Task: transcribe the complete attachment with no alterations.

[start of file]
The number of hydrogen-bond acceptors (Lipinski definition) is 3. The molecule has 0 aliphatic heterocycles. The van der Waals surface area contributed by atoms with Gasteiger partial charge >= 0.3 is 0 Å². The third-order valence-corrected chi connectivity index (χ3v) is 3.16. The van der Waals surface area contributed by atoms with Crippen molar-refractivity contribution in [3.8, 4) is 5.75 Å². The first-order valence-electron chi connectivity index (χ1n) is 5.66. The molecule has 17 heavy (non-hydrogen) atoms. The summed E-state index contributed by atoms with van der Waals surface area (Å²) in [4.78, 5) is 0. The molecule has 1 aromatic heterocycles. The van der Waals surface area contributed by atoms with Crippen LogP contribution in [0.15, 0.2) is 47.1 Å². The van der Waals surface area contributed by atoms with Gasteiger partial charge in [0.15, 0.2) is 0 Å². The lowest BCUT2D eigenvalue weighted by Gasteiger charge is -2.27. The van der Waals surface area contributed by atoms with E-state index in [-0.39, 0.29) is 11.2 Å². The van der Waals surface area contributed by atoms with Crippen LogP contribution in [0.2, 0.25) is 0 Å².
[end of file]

The number of hydrogen-bond acceptors (Lipinski definition) is 3. The molecule has 0 aliphatic heterocycles. The van der Waals surface area contributed by atoms with Gasteiger partial charge >= 0.3 is 0 Å². The third-order valence-corrected chi connectivity index (χ3v) is 3.16. The van der Waals surface area contributed by atoms with Crippen molar-refractivity contribution in [3.8, 4) is 5.75 Å². The first-order valence-electron chi connectivity index (χ1n) is 5.66. The molecule has 17 heavy (non-hydrogen) atoms. The summed E-state index contributed by atoms with van der Waals surface area (Å²) in [4.78, 5) is 0. The molecule has 1 aromatic heterocycles. The van der Waals surface area contributed by atoms with Crippen LogP contribution in [0.15, 0.2) is 47.1 Å². The van der Waals surface area contributed by atoms with Gasteiger partial charge in [0.15, 0.2) is 0 Å². The lowest BCUT2D eigenvalue weighted by Gasteiger charge is -2.27. The van der Waals surface area contributed by atoms with E-state index in [-0.39, 0.29) is 11.2 Å². The van der Waals surface area contributed by atoms with Crippen LogP contribution in [0.2, 0.25) is 0 Å².